Your results in History
After you've submitted your query, you can check its progress from the History page. Once the status is marked as "complete", you can check the box next to it and click the "Heat Map" button to view its connectivity results. If your query's status is "error" and you are using your own gene sets, check out the next section for debugging tips.
If you see the download icon next to your query, you may click the icon to download your results. The downloaded files comprise outputs of the CMap query tool at various levels of granularity. They include the query inputs, raw connectivity scores, normalized scores and the background adjusted tau values (For computational details see: Subramanian, A. et al. A Next Generation Connectivity Map: L1000 Platform and the First 1,000,000 Profiles. Cell 171, 1437–1452.e17 (2017)).
The following provides a brief description of the files provided:
uptag.gmt - Up component of the query (user input)
dntag.gmt - Down component of the query (user input)
cs_.gct - Text matrix of the weighted connectivity scores with row and column annotations. Scores match matrices/query/cs_n.gct
gutc_config.yaml - configuration file
/matrices/query/ Connectivity scores** **
up.gmt - Up component of the query (used by the query algorithm, uptag.gmt filtered to the requested feature space e.g. bing)
dn.gmt - Down component of the query (used by the query algorithm)
cs_n*.gctx - Combined weighted enrichment score (two-tailed weighted enrichment statistic of the query genesets applied to each signature in the database). Range [-1, +1]
cs_up_n*.gctx - Enrichment scores for the UP component of the query
cs_dn_n*.gctx - Enrichment scores for the Down component of the query
leadf_up_n*.gctx - Fraction of the query set in the leading edge of the enrichment (Up)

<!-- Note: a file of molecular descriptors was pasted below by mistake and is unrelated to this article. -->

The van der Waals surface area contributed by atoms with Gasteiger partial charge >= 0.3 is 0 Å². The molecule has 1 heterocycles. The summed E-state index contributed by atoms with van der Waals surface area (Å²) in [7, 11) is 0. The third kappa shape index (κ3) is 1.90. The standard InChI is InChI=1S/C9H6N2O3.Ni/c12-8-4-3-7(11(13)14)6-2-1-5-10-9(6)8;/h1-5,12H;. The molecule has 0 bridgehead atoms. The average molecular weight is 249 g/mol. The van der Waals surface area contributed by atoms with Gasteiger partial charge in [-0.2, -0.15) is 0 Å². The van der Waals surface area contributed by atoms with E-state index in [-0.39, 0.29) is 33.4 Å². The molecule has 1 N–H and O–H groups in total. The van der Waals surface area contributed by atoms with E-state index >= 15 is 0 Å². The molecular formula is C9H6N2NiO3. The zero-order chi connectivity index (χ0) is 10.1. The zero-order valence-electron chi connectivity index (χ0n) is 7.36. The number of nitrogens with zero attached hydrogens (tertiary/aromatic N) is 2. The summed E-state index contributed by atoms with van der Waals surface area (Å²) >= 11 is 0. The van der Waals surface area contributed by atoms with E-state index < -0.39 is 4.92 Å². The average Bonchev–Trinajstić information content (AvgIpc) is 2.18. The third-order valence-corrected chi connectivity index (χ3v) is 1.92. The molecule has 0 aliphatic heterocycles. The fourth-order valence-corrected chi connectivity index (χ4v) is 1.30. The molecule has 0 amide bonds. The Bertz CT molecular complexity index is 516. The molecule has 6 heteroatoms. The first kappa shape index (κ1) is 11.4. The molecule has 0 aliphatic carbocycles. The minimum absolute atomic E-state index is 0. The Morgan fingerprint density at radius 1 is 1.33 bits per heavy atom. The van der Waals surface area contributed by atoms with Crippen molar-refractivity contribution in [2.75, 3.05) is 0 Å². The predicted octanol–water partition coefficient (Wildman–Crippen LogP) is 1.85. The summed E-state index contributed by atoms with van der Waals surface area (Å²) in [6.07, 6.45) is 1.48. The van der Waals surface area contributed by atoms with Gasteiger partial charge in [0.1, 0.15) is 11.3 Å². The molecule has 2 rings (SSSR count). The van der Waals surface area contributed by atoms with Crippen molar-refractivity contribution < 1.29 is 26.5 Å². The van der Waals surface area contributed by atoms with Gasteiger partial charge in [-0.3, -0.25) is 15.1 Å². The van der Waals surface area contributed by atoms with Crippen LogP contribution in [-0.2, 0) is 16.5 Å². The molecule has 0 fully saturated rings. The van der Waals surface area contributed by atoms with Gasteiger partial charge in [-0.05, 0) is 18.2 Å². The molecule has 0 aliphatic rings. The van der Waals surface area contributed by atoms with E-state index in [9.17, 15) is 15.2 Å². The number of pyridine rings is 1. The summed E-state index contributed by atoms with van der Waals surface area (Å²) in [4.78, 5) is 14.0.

leadf_dn_n*.gctx - Fraction of the query set in the leading edge of the enrichment (Down)
/matrices/gutc/ Normalized and Summarized scores
cs_sig.gctx - Connectivity scores in cs_n*.gct filtered to Touchstone signatures
Normalized Connectivity scores
ns_sig.gctx - Signature level scores
ns_pert_cell.gctx - Per-perturbagen scores for each cell line
ns_pcl_cell.gctx - Per-PCL (Perturbation class) scores for each cell line
ns_pert_summary.gctx - Per-perturbagen scores summarized across cell lines via the Summly algorithm
ns_pcl_summary.gctx - Per-PCL scores summarized across cell lines
Background adjusted tau scores ranging [-100 to +100]. Correspond to the heatmap displayed in the connectivity viewer on clue.io
ps_pert_cell.gctx - Tau values for ns_pert_cell
ps_pcl_cell.gctx - Tau values for ns_pcl_cell
ps_pert_summary.gctx - Tau values for ns_pert_summary
ps_pcl_summary.gctx - Tau values for ns_pcl_summary
query_info.txt - Query metadata
Regarding extracting cell-line specific connectivity results:
I would recommend looking at the Tau scores which are available in the ps_pert_cell and ps_pcl_cell matrices and match the results displayed in clue.
The cs_n*.gct file in the top level has the signature-level connectivity scores matrix has annotation including the cell line for each signature
GMT format: For more information on the GMT format, please see the section on the GMT file format on the GSEA wiki.
Entrez Gene IDs: L1000 queries use Entrez Gene IDs as input. Before submitting a batch query, all genes must be converted to Entrez Gene IDs. For individual genes, we recommend using the NCBI gene database and looking at the "Gene ID" field. In order to convert many genes, there are several different online tools and packages including DAVID, MyGene.info, or the clue.io API gene service that you may find useful.
BING genes: L1000 queries are run against BING space signatures (i.e. including roughly 10,000 genes), so when you submit your batch query, only the BING space genes are used. Genes that are not in BING space will not affect the result. In order to determine which genes are in BING space and are used in the query, you may use the /gene-space command in Command or the clue.io API gene service and look for genes marked "landmark" or "best inferred".
Gene list names in collections: In order to match up and down collection contents, the names of your up and down gene lists must match. You can either match with identical names (e.g. "IMATINIB_LOW_DOSE" in the up collection matches to "IMATINIB_LOW_DOSE" in the down collection) or by including _UP and _DN suffixes (e.g. "IMATINIB_LOW_DOSE_UP" in the up collection matches to "IMATINIB_LOW_DOSE_DN" in the down collection).